Uncoupling and oxidative stress in liver mitochondria isolated from rats with acute iron overload

    loading  Checking for direct PDF access through Ovid

Abstract

One hypothesis for the etiology of cell damage arising from iron overload is that its excess selectively affects mitochondria. Here we tested the effects of acute iron overload on liver mitochondria isolated from rats subjected to a single dose of i.p. 500 mg/kg iron-dextran. The treatment increased the levels of iron in mitochondria (from 21 ± 4 to 130 ± 7 nmol/mg protein) and caused both lipid peroxidation and glutathione oxidation. The mitochondria of iron-treated rats showed lower respiratory control ratio in association with higher resting respiration. The mitochondrial uncoupling elicited by iron-treatment did not affect the phosphorylation efficiency or the ATP levels, suggesting that uncoupling is a mitochondrial protective mechanism against acute iron overload. Therefore, the reactive oxygen species (ROS)/H+ leak couple, functioning as a mitochondrial redox homeostatic mechanism could play a protective role in the acutely iron-loaded mitochondria.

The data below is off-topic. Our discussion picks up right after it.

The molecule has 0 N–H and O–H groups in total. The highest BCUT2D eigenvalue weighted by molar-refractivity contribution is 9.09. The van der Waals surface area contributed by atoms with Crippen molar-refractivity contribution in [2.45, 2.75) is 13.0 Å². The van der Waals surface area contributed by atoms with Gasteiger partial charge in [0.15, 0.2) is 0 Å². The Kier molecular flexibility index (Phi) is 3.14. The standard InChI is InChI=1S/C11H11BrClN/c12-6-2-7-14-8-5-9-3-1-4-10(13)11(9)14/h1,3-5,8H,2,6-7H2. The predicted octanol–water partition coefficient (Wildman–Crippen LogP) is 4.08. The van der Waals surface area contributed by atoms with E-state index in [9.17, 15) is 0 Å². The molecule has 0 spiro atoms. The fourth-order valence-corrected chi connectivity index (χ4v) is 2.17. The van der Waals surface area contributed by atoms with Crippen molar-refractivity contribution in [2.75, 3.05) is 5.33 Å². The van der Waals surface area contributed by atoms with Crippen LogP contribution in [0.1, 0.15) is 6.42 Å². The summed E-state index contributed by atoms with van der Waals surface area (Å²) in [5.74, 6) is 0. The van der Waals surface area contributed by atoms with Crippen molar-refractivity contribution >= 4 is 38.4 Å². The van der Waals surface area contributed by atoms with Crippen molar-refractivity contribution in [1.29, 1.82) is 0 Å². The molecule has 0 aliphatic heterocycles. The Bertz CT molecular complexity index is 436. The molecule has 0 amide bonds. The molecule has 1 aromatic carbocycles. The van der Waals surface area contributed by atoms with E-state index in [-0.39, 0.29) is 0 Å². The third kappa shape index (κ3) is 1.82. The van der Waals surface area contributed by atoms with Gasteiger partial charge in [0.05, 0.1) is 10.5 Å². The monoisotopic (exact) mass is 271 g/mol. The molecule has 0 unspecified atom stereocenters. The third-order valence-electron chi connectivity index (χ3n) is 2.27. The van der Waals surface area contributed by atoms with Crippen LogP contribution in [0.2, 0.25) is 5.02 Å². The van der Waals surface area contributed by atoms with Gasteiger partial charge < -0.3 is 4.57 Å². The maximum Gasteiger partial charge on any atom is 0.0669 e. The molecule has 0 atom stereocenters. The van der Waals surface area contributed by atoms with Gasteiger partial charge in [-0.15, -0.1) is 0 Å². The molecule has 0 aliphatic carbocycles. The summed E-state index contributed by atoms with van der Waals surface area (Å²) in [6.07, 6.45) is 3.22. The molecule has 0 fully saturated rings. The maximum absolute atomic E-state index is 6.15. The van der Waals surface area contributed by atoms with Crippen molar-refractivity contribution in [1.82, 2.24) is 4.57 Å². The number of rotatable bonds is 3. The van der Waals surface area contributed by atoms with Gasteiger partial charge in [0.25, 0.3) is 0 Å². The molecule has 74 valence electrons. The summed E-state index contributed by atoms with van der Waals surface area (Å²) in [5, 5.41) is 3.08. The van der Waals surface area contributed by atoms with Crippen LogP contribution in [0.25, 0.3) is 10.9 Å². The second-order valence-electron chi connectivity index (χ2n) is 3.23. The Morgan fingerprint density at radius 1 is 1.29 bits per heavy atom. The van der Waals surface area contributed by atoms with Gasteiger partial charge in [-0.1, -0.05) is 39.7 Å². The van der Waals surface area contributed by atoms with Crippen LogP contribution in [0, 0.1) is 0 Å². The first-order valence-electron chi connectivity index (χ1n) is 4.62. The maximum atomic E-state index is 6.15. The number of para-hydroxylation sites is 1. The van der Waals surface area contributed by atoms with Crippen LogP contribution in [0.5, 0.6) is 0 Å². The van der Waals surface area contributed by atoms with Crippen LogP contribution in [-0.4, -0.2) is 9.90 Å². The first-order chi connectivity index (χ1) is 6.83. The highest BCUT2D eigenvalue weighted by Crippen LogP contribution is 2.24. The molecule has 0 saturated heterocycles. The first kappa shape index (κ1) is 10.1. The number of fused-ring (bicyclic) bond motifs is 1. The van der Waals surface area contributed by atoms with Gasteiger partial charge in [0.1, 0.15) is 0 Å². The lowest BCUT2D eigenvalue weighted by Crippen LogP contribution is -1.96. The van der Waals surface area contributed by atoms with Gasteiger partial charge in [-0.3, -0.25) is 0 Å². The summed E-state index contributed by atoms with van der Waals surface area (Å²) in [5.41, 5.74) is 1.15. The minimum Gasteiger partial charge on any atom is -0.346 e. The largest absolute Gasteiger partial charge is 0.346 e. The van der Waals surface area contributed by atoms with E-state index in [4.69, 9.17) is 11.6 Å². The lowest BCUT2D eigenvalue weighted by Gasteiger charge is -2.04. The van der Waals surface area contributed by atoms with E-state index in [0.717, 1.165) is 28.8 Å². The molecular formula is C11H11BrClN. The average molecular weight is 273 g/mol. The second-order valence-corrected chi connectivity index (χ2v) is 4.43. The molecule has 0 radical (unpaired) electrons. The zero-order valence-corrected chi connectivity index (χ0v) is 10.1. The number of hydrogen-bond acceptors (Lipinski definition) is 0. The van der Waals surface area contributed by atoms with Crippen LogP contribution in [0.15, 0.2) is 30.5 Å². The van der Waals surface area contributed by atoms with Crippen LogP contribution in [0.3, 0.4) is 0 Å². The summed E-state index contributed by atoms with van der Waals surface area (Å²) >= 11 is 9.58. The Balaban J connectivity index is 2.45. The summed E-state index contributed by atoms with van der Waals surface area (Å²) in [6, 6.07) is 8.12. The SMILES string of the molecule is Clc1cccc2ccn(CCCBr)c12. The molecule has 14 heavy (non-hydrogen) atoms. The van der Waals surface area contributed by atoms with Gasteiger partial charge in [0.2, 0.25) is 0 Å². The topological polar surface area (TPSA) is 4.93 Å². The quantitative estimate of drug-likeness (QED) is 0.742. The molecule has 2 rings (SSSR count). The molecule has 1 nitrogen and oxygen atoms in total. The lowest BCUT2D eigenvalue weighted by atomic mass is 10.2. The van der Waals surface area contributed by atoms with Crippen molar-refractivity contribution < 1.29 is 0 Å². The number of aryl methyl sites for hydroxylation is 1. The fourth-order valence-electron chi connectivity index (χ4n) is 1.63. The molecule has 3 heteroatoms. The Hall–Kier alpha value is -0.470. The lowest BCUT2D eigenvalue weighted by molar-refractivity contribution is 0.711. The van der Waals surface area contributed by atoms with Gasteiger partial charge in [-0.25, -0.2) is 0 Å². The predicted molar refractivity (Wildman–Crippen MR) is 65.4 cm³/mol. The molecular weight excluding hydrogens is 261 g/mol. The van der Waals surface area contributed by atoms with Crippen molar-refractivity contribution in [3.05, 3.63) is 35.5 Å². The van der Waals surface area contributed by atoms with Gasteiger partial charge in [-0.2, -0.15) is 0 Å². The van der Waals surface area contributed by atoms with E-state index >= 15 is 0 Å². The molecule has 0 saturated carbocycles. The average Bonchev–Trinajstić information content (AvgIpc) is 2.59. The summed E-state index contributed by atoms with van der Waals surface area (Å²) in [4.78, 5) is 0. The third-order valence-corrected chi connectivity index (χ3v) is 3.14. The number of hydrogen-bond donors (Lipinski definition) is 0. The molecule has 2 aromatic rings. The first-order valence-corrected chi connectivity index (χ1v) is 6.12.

Related Topics

    loading  Loading Related Articles